GPP’s The Taming of the Shrew: A Silly, Naughty, Hilarious Show

Written by Andrew Vlasblom
Photographs courtesy of Ben Robins

 

“Come on, and kiss me, Cato!” In the context of an ordinary play, a Shakespeare aficionado might think that the actor had a slip of the tongue and messed up a line. But Gwangju Performance Project’s (GPP) recent adaptation of The Taming of the Shrew – in which gender roles were essentially flipped for all the characters – could hardly be called “ordinary.” Performed at Yunbaram Theater in Dongmyeong-dong with six shows spread over two weekends, the GPP’s adaptation of The Taming of the Shrew felt funny and fresh.

The idea of reversing gender roles was conceived by the show’s director, Ender Waters. This idea incited many participants to become involved, and the fun-loving cast and crew worked steadily to bring the show to the stage. The script was altered just enough to swap the gender roles; character names were altered, but that’s about it. This, then, left the cast with an abundance of material to mine for comedic moments. Inverting the genders lent the play slapstick and somewhat sitcom-esque qualities, in which women were dominant, and men were submissive and rather weak. This proved thought-provoking, as I realized that while the show’s adaptation of swapped gender roles was pretty funny to watch this way, a direct reversal in the original 1600s’ version written by Shakespeare would likely be somewhat disturbing and disempowering to today’s women. To Waters’ and the cast’s credit, they kept the play’s tone light and humorous rather than becoming overtly political, allowing the audience to take from the play what they would with regard to gender roles.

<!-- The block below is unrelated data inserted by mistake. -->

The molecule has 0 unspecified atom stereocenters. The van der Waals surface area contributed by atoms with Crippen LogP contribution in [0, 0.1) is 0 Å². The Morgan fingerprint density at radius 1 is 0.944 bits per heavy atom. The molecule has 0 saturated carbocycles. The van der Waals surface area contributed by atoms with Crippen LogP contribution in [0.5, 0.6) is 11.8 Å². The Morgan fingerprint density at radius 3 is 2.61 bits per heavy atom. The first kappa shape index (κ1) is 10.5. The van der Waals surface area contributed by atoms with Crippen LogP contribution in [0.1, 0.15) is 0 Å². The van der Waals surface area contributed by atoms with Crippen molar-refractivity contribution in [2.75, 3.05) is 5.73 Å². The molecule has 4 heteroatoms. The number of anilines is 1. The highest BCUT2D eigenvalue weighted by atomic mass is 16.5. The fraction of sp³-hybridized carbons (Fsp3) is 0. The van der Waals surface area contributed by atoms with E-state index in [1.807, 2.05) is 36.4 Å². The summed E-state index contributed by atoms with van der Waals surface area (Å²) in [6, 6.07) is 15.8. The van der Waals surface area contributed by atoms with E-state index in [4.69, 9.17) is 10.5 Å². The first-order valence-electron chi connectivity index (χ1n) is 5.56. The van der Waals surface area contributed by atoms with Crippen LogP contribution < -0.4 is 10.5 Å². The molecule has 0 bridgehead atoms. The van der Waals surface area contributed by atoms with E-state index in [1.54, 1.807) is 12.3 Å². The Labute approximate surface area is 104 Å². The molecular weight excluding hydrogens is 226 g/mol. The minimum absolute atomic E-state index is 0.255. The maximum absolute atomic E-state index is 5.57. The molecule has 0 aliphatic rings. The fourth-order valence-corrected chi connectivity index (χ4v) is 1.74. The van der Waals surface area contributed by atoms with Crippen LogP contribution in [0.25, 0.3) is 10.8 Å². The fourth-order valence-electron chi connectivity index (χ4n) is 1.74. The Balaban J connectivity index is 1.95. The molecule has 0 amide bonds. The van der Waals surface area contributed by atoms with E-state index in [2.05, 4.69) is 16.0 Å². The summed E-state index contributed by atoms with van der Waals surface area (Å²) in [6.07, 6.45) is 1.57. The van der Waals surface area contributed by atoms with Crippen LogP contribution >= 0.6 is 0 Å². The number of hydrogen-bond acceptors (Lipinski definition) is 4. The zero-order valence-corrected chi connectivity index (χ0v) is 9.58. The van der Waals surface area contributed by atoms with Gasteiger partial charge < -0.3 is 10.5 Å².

Elizabeth O’Sullinecki as “Gremia” (left), Boipelo Seswane “Baptistina” (middle) and Kaitllyn Wachter as “Trania” (right).

I was fortunate enough to watch the production twice – both the first and last show – and while I enjoyed both in equal measures, it was nice to see the progression of the actors becoming more comfortable with their lines and their characters by the final show. Rachel St. John capably owned the swapped gender role of the dominant Petruchia, lending her character a charming physical comedic force that had me laughing consistently. As Petruchia’s servant, Grumia (played by Shelby Brinkemeyer), gave a likewise hilarious performance with a sheer amount of bumbling and drunken physical comedic moments. The two made a great pair, and I would welcome the chance to see them together on stage again in the future.

Jacob Tripp, as the other lead character, Cato, excelled in taking abuse from his overbearing wife Petruchia in a way that brought many a chuckle and giggle from audience members. Tripp seemed truly well-suited for this role, giving his character timid and feminine qualities, but not to the point where he over-acted or became completely unbelievable. He was completely ridiculous, but that was kind of the point.